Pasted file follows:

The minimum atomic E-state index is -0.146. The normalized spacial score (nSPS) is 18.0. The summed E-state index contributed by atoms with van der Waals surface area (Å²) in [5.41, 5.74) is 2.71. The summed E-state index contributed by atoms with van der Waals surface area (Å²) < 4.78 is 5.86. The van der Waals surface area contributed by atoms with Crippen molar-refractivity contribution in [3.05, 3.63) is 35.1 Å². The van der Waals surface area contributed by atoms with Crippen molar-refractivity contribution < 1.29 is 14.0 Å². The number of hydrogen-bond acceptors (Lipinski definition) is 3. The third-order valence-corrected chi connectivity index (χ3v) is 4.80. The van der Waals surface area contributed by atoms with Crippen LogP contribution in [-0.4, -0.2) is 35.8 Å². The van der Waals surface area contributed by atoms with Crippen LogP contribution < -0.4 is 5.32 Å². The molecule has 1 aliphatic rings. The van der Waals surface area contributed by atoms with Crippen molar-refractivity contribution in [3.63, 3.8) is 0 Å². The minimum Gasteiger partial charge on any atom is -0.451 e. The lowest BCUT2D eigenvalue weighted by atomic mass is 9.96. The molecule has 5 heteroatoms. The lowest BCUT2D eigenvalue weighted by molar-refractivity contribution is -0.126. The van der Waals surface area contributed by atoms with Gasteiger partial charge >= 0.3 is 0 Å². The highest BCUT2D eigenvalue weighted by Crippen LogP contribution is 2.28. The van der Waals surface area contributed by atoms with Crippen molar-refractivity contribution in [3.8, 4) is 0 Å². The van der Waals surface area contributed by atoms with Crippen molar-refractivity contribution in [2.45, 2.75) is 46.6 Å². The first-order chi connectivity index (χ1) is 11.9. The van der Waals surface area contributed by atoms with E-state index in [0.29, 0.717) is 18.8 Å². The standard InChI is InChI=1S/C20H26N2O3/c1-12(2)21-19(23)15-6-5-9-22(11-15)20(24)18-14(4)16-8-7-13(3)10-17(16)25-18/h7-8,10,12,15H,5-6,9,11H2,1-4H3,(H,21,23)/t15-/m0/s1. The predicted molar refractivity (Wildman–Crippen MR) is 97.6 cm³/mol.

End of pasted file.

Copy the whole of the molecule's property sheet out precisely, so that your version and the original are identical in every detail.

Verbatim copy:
The minimum atomic E-state index is -0.146. The normalized spacial score (nSPS) is 18.0. The summed E-state index contributed by atoms with van der Waals surface area (Å²) in [5.41, 5.74) is 2.71. The summed E-state index contributed by atoms with van der Waals surface area (Å²) < 4.78 is 5.86. The van der Waals surface area contributed by atoms with Crippen molar-refractivity contribution in [3.05, 3.63) is 35.1 Å². The van der Waals surface area contributed by atoms with Crippen molar-refractivity contribution < 1.29 is 14.0 Å². The number of hydrogen-bond acceptors (Lipinski definition) is 3. The third-order valence-corrected chi connectivity index (χ3v) is 4.80. The van der Waals surface area contributed by atoms with Crippen LogP contribution in [-0.4, -0.2) is 35.8 Å². The van der Waals surface area contributed by atoms with Crippen LogP contribution < -0.4 is 5.32 Å². The molecule has 1 aliphatic rings. The van der Waals surface area contributed by atoms with Crippen molar-refractivity contribution in [3.63, 3.8) is 0 Å². The minimum Gasteiger partial charge on any atom is -0.451 e. The lowest BCUT2D eigenvalue weighted by atomic mass is 9.96. The molecule has 5 heteroatoms. The lowest BCUT2D eigenvalue weighted by molar-refractivity contribution is -0.126. The van der Waals surface area contributed by atoms with Gasteiger partial charge >= 0.3 is 0 Å². The highest BCUT2D eigenvalue weighted by Crippen LogP contribution is 2.28. The van der Waals surface area contributed by atoms with Crippen molar-refractivity contribution in [3.8, 4) is 0 Å². The van der Waals surface area contributed by atoms with Crippen molar-refractivity contribution in [2.45, 2.75) is 46.6 Å². The first-order chi connectivity index (χ1) is 11.9. The van der Waals surface area contributed by atoms with E-state index in [0.29, 0.717) is 18.8 Å². The standard InChI is InChI=1S/C20H26N2O3/c1-12(2)21-19(23)15-6-5-9-22(11-15)20(24)18-14(4)16-8-7-13(3)10-17(16)25-18/h7-8,10,12,15H,5-6,9,11H2,1-4H3,(H,21,23)/t15-/m0/s1. The predicted molar refractivity (Wildman–Crippen MR) is 97.6 cm³/mol.